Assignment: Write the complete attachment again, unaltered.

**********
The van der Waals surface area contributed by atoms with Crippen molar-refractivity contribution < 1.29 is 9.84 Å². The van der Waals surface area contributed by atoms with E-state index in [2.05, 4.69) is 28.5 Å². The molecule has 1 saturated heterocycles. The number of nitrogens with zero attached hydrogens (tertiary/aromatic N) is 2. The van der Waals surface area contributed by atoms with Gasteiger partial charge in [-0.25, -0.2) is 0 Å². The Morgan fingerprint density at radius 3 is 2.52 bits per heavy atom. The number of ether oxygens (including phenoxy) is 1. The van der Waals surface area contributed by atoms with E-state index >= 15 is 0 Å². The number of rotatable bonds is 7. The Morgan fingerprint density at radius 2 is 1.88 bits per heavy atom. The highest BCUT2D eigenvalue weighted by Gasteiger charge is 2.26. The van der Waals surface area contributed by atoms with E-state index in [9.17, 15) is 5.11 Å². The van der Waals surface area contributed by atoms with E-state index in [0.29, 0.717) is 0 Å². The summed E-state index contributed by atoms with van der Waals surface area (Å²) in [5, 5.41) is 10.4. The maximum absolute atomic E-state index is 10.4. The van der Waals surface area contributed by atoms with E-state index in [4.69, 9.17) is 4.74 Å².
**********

The van der Waals surface area contributed by atoms with Crippen molar-refractivity contribution < 1.29 is 9.84 Å². The van der Waals surface area contributed by atoms with E-state index in [2.05, 4.69) is 28.5 Å². The molecule has 1 saturated heterocycles. The number of nitrogens with zero attached hydrogens (tertiary/aromatic N) is 2. The van der Waals surface area contributed by atoms with Gasteiger partial charge in [-0.25, -0.2) is 0 Å². The Morgan fingerprint density at radius 3 is 2.52 bits per heavy atom. The number of ether oxygens (including phenoxy) is 1. The van der Waals surface area contributed by atoms with E-state index >= 15 is 0 Å². The number of rotatable bonds is 7. The Morgan fingerprint density at radius 2 is 1.88 bits per heavy atom. The highest BCUT2D eigenvalue weighted by Gasteiger charge is 2.26. The van der Waals surface area contributed by atoms with E-state index in [9.17, 15) is 5.11 Å². The van der Waals surface area contributed by atoms with E-state index in [0.29, 0.717) is 0 Å². The summed E-state index contributed by atoms with van der Waals surface area (Å²) in [5, 5.41) is 10.4. The maximum absolute atomic E-state index is 10.4. The van der Waals surface area contributed by atoms with E-state index in [4.69, 9.17) is 4.74 Å².